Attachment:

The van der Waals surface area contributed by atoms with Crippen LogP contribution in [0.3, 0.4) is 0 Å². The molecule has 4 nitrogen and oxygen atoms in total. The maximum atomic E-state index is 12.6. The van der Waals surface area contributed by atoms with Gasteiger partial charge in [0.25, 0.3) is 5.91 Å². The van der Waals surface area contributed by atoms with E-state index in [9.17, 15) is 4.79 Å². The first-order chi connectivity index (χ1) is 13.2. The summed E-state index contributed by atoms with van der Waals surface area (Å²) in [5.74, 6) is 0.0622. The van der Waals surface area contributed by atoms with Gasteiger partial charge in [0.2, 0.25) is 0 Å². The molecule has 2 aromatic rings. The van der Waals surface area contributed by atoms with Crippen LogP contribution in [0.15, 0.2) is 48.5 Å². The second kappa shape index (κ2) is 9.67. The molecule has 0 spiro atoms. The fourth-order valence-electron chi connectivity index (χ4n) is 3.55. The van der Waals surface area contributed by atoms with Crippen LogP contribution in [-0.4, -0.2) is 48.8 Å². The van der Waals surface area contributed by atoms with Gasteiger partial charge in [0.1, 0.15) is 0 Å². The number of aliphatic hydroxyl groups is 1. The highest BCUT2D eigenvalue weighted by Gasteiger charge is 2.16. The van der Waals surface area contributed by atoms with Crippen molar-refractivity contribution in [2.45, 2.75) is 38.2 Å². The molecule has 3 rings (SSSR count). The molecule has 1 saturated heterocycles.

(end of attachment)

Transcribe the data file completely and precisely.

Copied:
The van der Waals surface area contributed by atoms with Crippen LogP contribution in [0.3, 0.4) is 0 Å². The molecule has 4 nitrogen and oxygen atoms in total. The maximum atomic E-state index is 12.6. The van der Waals surface area contributed by atoms with Gasteiger partial charge in [0.25, 0.3) is 5.91 Å². The van der Waals surface area contributed by atoms with E-state index in [9.17, 15) is 4.79 Å². The first-order chi connectivity index (χ1) is 13.2. The summed E-state index contributed by atoms with van der Waals surface area (Å²) in [5.74, 6) is 0.0622. The van der Waals surface area contributed by atoms with Gasteiger partial charge in [0.2, 0.25) is 0 Å². The molecule has 2 aromatic rings. The van der Waals surface area contributed by atoms with Crippen LogP contribution in [0.15, 0.2) is 48.5 Å². The second kappa shape index (κ2) is 9.67. The molecule has 0 spiro atoms. The fourth-order valence-electron chi connectivity index (χ4n) is 3.55. The van der Waals surface area contributed by atoms with Crippen LogP contribution in [-0.4, -0.2) is 48.8 Å². The van der Waals surface area contributed by atoms with Gasteiger partial charge in [0.1, 0.15) is 0 Å². The number of aliphatic hydroxyl groups is 1. The highest BCUT2D eigenvalue weighted by Gasteiger charge is 2.16. The van der Waals surface area contributed by atoms with Crippen molar-refractivity contribution in [2.45, 2.75) is 38.2 Å². The molecule has 3 rings (SSSR count). The molecule has 1 saturated heterocycles.